This month’s paper is Ekpo E, Snaith B, Harris M, McEntee. Doctoral profile of the medical radiation sciences: a baseline for Australia and New Zealand. JMRS (early access).
Developing a profession’s research base requires research “users, participants and leaders”. Attaining a doctorate strongly correlates with published papers and research grants. The UK’s Society of Radiographers research strategy includes a goal of 1% of radiographers (about 300) holding, or working towards, a Doctoral level award by 2021. International numbers of MRS professionals with a doctorate are low, however. Is this important? Are you thinking about or already have a doctorate? Come and talk doctorates with us on August 15th.
Times: Vancouver 1pm (15th)/Toronto 4pm/UK 9pm/Sydney 6am (16th)/Wellington 8am
- Is there a link between being an evidence based profession and doctoral practitioners?
- Is there a distinction between types of doctorates (e.g. DProf, PhD, by publication) that is important for MRS researchers?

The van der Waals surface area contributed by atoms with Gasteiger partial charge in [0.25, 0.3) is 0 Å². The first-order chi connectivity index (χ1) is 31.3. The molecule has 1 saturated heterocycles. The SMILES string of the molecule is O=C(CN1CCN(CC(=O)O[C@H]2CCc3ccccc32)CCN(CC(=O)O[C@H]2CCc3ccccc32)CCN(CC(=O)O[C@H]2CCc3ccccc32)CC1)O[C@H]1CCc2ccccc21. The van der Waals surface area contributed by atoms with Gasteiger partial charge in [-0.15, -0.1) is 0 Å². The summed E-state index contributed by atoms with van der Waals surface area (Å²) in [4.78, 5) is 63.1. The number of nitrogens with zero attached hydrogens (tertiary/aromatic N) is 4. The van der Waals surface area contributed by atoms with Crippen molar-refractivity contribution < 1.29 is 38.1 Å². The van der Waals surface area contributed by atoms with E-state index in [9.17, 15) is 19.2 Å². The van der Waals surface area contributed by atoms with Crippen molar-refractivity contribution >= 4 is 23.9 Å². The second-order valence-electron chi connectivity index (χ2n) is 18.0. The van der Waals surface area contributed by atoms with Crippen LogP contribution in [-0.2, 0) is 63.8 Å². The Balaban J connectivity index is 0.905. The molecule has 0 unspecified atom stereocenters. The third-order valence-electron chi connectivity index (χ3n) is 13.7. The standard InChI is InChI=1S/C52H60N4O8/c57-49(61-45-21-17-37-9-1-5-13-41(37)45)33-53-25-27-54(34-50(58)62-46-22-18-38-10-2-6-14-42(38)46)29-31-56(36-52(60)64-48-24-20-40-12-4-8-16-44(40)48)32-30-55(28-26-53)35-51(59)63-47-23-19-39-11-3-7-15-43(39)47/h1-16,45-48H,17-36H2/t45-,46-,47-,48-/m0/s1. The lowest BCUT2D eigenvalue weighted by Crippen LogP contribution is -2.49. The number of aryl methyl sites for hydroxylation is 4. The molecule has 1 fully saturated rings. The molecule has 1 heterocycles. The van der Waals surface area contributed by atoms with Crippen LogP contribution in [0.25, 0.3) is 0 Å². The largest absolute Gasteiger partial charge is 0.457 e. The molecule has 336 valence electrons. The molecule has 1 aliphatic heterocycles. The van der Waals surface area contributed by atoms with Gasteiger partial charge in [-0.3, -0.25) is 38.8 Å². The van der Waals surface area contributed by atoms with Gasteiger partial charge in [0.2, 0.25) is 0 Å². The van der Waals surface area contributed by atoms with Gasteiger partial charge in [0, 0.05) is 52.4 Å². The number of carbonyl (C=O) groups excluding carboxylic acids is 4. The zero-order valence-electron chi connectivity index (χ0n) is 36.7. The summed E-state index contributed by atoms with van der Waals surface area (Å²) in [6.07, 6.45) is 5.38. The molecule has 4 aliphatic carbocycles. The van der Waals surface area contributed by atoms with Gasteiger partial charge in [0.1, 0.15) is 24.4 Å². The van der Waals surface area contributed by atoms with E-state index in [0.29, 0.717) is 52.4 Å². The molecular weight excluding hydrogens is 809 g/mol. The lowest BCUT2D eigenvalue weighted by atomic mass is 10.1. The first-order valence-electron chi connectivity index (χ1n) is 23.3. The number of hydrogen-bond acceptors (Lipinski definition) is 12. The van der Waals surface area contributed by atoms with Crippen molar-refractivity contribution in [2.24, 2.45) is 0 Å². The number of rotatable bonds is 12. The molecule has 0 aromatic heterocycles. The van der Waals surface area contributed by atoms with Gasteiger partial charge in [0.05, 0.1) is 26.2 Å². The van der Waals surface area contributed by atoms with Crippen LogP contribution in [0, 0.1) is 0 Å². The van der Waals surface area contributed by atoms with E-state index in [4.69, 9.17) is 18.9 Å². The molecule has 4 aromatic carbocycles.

- In the Ekpo et al study the majority of respondents (63%) worked in an academic institution – let’s talk about the role of clinical academic medical radiation practitioners!
- Does goal setting help? (e.g. the UK’s SOR wants 1% of the MRS workforce (about 300) to hold, or be working towards, a Doctoral level award by 2021)
Further reading: Snaith B, Harris M, Harris R. Radiographers as doctors: A profile of UK doctoral achievement. Radiography (2016). 22; 282-286
Metcalf KL, Adams RD, Qaqish B, Church JA. Survey of R.T.s with doctorates:
barriers to conducting research. Radiol Technol 2010;81:417e27.
Janice St John Matthews: The Impact of My Doctorate (Part One and two): WordPress blog